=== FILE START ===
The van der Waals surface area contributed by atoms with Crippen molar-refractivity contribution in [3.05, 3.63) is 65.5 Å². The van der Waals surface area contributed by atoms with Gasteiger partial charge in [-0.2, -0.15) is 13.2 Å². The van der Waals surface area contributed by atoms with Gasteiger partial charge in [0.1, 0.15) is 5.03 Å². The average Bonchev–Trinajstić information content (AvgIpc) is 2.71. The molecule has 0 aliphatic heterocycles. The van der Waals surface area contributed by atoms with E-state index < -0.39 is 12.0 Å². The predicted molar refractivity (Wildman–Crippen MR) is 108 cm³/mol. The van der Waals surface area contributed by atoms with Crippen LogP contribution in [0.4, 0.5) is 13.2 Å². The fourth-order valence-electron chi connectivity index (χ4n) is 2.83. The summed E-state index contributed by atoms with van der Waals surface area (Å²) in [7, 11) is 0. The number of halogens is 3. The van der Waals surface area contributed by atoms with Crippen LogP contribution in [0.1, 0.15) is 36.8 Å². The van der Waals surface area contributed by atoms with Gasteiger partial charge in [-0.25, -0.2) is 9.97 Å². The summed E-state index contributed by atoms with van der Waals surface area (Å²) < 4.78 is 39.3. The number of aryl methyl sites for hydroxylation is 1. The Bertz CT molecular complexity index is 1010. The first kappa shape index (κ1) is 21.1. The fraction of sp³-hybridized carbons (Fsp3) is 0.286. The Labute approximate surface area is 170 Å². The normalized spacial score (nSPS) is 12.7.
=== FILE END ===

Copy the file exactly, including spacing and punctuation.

The van der Waals surface area contributed by atoms with Crippen molar-refractivity contribution in [3.05, 3.63) is 65.5 Å². The van der Waals surface area contributed by atoms with Gasteiger partial charge in [-0.2, -0.15) is 13.2 Å². The van der Waals surface area contributed by atoms with Gasteiger partial charge in [0.1, 0.15) is 5.03 Å². The average Bonchev–Trinajstić information content (AvgIpc) is 2.71. The molecule has 0 aliphatic heterocycles. The van der Waals surface area contributed by atoms with E-state index < -0.39 is 12.0 Å². The predicted molar refractivity (Wildman–Crippen MR) is 108 cm³/mol. The van der Waals surface area contributed by atoms with Crippen LogP contribution in [0.4, 0.5) is 13.2 Å². The fourth-order valence-electron chi connectivity index (χ4n) is 2.83. The summed E-state index contributed by atoms with van der Waals surface area (Å²) in [7, 11) is 0. The number of halogens is 3. The van der Waals surface area contributed by atoms with Crippen LogP contribution in [0.1, 0.15) is 36.8 Å². The van der Waals surface area contributed by atoms with Gasteiger partial charge in [-0.25, -0.2) is 9.97 Å². The summed E-state index contributed by atoms with van der Waals surface area (Å²) < 4.78 is 39.3. The number of aryl methyl sites for hydroxylation is 1. The Bertz CT molecular complexity index is 1010. The first kappa shape index (κ1) is 21.1. The fraction of sp³-hybridized carbons (Fsp3) is 0.286. The Labute approximate surface area is 170 Å². The normalized spacial score (nSPS) is 12.7.